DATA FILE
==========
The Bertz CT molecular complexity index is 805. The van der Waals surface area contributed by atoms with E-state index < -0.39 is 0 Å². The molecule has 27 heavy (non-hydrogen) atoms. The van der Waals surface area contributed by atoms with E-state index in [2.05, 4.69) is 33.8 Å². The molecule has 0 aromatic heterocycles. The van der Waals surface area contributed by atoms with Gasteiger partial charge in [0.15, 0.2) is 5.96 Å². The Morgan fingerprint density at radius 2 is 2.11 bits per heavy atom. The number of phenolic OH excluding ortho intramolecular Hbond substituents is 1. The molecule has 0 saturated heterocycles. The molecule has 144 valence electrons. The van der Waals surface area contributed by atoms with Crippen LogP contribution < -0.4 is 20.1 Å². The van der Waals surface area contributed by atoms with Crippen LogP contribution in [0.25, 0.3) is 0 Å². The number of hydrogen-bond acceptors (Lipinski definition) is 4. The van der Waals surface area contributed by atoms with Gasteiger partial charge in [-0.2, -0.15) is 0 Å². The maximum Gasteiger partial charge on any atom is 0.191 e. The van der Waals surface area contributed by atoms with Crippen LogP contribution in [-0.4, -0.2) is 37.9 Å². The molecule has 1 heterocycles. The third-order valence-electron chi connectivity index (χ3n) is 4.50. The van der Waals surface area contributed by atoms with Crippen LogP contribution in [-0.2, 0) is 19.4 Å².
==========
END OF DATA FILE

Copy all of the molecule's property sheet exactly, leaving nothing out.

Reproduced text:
The Bertz CT molecular complexity index is 805. The van der Waals surface area contributed by atoms with E-state index < -0.39 is 0 Å². The molecule has 27 heavy (non-hydrogen) atoms. The van der Waals surface area contributed by atoms with E-state index in [2.05, 4.69) is 33.8 Å². The molecule has 0 aromatic heterocycles. The van der Waals surface area contributed by atoms with Gasteiger partial charge in [0.15, 0.2) is 5.96 Å². The Morgan fingerprint density at radius 2 is 2.11 bits per heavy atom. The number of phenolic OH excluding ortho intramolecular Hbond substituents is 1. The molecule has 0 saturated heterocycles. The molecule has 144 valence electrons. The van der Waals surface area contributed by atoms with Crippen LogP contribution < -0.4 is 20.1 Å². The van der Waals surface area contributed by atoms with Crippen LogP contribution in [0.25, 0.3) is 0 Å². The number of hydrogen-bond acceptors (Lipinski definition) is 4. The van der Waals surface area contributed by atoms with Gasteiger partial charge in [-0.2, -0.15) is 0 Å². The maximum Gasteiger partial charge on any atom is 0.191 e. The van der Waals surface area contributed by atoms with Crippen LogP contribution in [-0.4, -0.2) is 37.9 Å². The molecule has 1 heterocycles. The third-order valence-electron chi connectivity index (χ3n) is 4.50. The van der Waals surface area contributed by atoms with Crippen LogP contribution in [-0.2, 0) is 19.4 Å².